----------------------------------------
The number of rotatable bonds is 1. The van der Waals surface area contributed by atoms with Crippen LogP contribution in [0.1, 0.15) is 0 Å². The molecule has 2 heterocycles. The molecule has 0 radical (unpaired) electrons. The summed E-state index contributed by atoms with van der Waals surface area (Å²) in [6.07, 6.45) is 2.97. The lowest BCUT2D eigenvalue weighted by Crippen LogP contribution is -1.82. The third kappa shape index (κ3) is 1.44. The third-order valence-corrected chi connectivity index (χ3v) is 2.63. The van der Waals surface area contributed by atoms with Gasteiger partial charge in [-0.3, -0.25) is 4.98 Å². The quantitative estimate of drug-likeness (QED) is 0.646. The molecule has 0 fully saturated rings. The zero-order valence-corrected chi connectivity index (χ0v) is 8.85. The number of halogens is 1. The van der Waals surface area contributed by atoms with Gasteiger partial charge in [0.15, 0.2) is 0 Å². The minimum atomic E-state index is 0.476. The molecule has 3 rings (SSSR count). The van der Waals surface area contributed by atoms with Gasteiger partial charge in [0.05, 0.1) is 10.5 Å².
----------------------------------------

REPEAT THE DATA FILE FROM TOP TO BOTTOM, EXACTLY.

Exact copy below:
The number of rotatable bonds is 1. The van der Waals surface area contributed by atoms with Crippen LogP contribution in [0.1, 0.15) is 0 Å². The molecule has 2 heterocycles. The molecule has 0 radical (unpaired) electrons. The summed E-state index contributed by atoms with van der Waals surface area (Å²) in [6.07, 6.45) is 2.97. The lowest BCUT2D eigenvalue weighted by Crippen LogP contribution is -1.82. The third kappa shape index (κ3) is 1.44. The third-order valence-corrected chi connectivity index (χ3v) is 2.63. The van der Waals surface area contributed by atoms with Gasteiger partial charge in [-0.3, -0.25) is 4.98 Å². The quantitative estimate of drug-likeness (QED) is 0.646. The molecule has 0 fully saturated rings. The zero-order valence-corrected chi connectivity index (χ0v) is 8.85. The number of halogens is 1. The van der Waals surface area contributed by atoms with Gasteiger partial charge in [0.15, 0.2) is 0 Å². The minimum atomic E-state index is 0.476. The molecule has 3 rings (SSSR count). The van der Waals surface area contributed by atoms with Gasteiger partial charge in [0.05, 0.1) is 10.5 Å².